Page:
Researchers at Cornell University have identified a link between premature death and people who retire early. The association was found to be 20 percent stronger in males.
The experts analyzed birth and death records from the U.S. Census Bureau, accounting for the population of the entire country. This data was compared with social security claims, including the gender and age of retirees and the age of subsequent death.
The study revealed that almost one-third of Americans applied for social security benefits at age 62. The researchers found that this group of early retirees had a noticeable jump in mortality rates.
According to the study authors, the findings of this investigation suggest that premature retirement “may have an immediate, negative impact” on health.
Previous studies have suggested that many people retiring before age 65, which is considered early retirement, have health issues which cause them to leave the workplace as early as possible.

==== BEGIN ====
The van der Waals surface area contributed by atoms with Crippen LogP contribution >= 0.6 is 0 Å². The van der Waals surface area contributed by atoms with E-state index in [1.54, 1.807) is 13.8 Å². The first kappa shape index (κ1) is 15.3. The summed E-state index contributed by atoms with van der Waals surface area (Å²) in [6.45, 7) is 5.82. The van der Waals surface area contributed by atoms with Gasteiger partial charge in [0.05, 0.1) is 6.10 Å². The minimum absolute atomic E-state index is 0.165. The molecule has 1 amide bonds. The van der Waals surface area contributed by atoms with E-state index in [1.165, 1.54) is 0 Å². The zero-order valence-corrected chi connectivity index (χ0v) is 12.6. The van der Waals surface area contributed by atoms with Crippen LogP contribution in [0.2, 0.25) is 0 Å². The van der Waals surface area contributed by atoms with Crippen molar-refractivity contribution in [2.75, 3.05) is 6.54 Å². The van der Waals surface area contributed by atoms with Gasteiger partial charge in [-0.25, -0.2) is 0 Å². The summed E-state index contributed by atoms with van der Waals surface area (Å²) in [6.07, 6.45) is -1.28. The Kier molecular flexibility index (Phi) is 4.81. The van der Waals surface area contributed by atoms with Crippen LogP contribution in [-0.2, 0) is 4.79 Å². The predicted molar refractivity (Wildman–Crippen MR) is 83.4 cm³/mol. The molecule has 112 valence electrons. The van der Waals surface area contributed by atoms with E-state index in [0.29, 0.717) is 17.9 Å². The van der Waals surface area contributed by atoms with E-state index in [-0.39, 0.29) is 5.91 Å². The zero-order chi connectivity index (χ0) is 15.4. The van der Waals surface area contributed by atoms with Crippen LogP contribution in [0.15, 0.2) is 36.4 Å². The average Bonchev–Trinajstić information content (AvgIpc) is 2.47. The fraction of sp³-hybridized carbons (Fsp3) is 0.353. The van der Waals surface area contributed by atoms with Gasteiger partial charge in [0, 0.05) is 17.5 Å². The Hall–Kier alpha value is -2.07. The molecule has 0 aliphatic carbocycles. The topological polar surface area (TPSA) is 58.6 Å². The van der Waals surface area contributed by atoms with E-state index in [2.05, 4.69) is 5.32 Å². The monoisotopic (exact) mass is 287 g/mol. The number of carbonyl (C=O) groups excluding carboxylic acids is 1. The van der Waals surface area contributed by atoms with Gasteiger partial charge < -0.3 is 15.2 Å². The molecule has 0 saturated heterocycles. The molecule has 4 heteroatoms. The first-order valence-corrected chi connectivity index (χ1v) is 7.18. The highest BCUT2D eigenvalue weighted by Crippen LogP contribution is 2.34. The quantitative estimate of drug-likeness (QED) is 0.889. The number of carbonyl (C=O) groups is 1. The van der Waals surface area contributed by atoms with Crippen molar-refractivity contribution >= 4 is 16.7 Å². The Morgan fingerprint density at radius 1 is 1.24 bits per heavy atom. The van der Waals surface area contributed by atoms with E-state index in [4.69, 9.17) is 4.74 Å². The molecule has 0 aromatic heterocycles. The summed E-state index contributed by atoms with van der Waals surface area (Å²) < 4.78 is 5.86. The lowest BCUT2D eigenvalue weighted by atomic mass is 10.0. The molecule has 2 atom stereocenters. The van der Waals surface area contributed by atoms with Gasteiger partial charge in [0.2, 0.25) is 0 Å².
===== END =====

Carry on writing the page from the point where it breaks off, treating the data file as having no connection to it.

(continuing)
The Social Security administration reported that men taking retirement at exactly 62 had a higher death rate than those retiring at age 63, 64, or 65.
Retiring at exactly age 62 was found to increase the odds of death by 24 percent compared to those men who retired at 64. The report stated, “A group with relatively severe health problems waiting for their 62nd birthday to take benefits could create this result.”
On the other hand, a team of researchers from Oregon State University led by Chenkai Wu found that even people who considered themselves to be unhealthy lived longer if they continued working. Their study revealed that adults working one year past the retirement age of 65 reduced their risk of death by 11 percent, regardless of lifestyle, demographic, or health issues.
“It may not apply to everybody, but we think work brings people a lot of economic and social benefits that could impact the length of their lives,” explained Wu.